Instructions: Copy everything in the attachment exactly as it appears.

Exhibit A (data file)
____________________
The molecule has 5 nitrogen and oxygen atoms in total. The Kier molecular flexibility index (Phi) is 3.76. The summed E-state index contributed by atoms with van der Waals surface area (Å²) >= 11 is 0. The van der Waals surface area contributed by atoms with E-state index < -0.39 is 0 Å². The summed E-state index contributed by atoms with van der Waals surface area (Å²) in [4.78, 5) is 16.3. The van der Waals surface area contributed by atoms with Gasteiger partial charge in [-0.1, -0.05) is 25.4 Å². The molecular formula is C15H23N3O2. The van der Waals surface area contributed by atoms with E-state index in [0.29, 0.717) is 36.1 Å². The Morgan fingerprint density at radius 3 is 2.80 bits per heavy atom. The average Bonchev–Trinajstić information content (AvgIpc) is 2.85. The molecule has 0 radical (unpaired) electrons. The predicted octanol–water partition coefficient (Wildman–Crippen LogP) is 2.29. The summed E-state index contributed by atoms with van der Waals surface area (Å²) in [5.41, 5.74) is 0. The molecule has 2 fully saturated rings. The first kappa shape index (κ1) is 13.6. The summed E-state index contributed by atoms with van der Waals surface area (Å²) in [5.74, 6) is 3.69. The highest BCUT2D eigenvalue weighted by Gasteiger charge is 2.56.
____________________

The molecule has 5 nitrogen and oxygen atoms in total. The Kier molecular flexibility index (Phi) is 3.76. The summed E-state index contributed by atoms with van der Waals surface area (Å²) >= 11 is 0. The van der Waals surface area contributed by atoms with E-state index < -0.39 is 0 Å². The summed E-state index contributed by atoms with van der Waals surface area (Å²) in [4.78, 5) is 16.3. The van der Waals surface area contributed by atoms with Gasteiger partial charge in [-0.1, -0.05) is 25.4 Å². The molecular formula is C15H23N3O2. The van der Waals surface area contributed by atoms with E-state index in [0.29, 0.717) is 36.1 Å². The Morgan fingerprint density at radius 3 is 2.80 bits per heavy atom. The average Bonchev–Trinajstić information content (AvgIpc) is 2.85. The molecule has 0 radical (unpaired) electrons. The predicted octanol–water partition coefficient (Wildman–Crippen LogP) is 2.29. The summed E-state index contributed by atoms with van der Waals surface area (Å²) in [5.41, 5.74) is 0. The molecule has 2 fully saturated rings. The first kappa shape index (κ1) is 13.6. The summed E-state index contributed by atoms with van der Waals surface area (Å²) in [5.74, 6) is 3.69. The highest BCUT2D eigenvalue weighted by Gasteiger charge is 2.56.